Children Who Chase Lost Voices (FYI, ‘child who chases‘ would be more accurate) is the best non-Ghibli Ghibli production since Nadia: The Secret of Blue Water.
Aside from the ridiculously Ghibli-like rounded character designs, CWCLV also features a young girl who travels to a mysterious land; a mysterious boy from said land who acts as a love interest; large, slow moving, and silent god-monsters; a magical blue crystal; old books; and fashions right out of Nausicaa. Yes, it’s hard to miss the… let’s assume the best and call them ‘homages.’
The fact that it apes Ghibli so closely is a pro and a con. The con, of course, is that it ends up lacking originality. As colorful and interesting a world director Makoto Shinkai works to create, it all just seems too familiar. The pro is that Ghibli films are really good. There’s a wondrous sense of awe and whimsy to them which is carried over perfectly in this one. It’s a lush and beautiful view that you never tire of seeing.
The mysterious world that the little girl Asuna travels to is not simply a magical land; but the underworld of legend (though it doesn’t end up looking much like Hades), the place where the dead reside. She’s chasing after a boy with whom she had a brief encounter, and is accompanied by her substitute teacher, a man who seeks to retrieve his dead wife. Ghibli movies don’t shy away from heady issues like that (not usually, anyway); so it’s perhaps the film’s most respectful homage that it uses the format to tackle big ideas.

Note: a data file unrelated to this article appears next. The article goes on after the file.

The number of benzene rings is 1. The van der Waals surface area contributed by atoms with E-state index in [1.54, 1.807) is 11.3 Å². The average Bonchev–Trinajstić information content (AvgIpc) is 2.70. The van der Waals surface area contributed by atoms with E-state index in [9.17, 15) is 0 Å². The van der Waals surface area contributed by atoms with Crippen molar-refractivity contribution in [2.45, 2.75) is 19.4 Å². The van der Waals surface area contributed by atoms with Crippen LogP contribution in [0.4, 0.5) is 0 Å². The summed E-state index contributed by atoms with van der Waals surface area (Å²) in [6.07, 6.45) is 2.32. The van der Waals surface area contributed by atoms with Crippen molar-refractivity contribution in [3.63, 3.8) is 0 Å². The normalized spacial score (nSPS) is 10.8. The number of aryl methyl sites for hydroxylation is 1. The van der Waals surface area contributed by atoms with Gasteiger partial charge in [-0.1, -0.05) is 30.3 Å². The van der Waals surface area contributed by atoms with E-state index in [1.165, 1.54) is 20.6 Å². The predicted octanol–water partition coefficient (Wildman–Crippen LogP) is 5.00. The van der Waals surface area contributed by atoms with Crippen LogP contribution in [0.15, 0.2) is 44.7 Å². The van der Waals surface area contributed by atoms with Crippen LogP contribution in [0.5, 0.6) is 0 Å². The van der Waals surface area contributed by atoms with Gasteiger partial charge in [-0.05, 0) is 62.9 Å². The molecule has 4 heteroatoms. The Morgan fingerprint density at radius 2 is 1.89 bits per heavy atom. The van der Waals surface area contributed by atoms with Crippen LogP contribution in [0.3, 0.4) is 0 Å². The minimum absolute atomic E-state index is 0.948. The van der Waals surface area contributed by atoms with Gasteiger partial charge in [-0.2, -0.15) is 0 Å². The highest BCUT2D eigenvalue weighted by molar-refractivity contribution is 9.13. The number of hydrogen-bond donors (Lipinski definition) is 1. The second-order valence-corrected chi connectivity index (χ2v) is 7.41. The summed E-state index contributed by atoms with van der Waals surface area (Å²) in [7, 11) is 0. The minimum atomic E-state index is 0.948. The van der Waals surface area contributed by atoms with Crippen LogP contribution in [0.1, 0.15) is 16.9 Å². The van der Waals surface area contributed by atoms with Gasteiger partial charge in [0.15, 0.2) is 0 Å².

Further, it does so in a novel way. The vision of the afterlife and the gods presented in Children Who Chase Lost Voices is quite unlike anything we’ve seen before. Despite involving gods and spirits, it’s amazingly un-spiritual. The gods are simply wise old creatures who made it their business to help out early humans (though in retrospect, that was probably a bad idea); it’s a thoroughly un-magical magical land, where the mystery comes not from the supernatural, but from the ancient.
As an aside, if you look at gods throughout history; the oldest are animals, then the forces of nature, and finally humanoid creatures. Humans make gods out to the things that scare them most. As humans became more powerful; we started to fear other humans before anything else, and thus we have the human-imaged gods of today. The gods in CWCLV are (or, at least, were) purely benevolent beings. They didn’t judge or punish, they just guided us and left us to our own devices when we were able to take care of ourselves.
Another thing that this film took from Ghibli was the quality of the animation. Obviously, it doesn’t share the budget of its inspirations; but there’s a fluidity of movement in Children that is very impressive. This isn’t the movie version of a TV series targeted at otaku; this is the work of someone that cares very deeply about the product they create; and it shows.
In a time when Ghibli seems to have lost a bit of its old magic, Children Who Chase Lost Voices has not only found it, but run with it. It may not be new; but when something is this nice, you don’t mind seeing it again.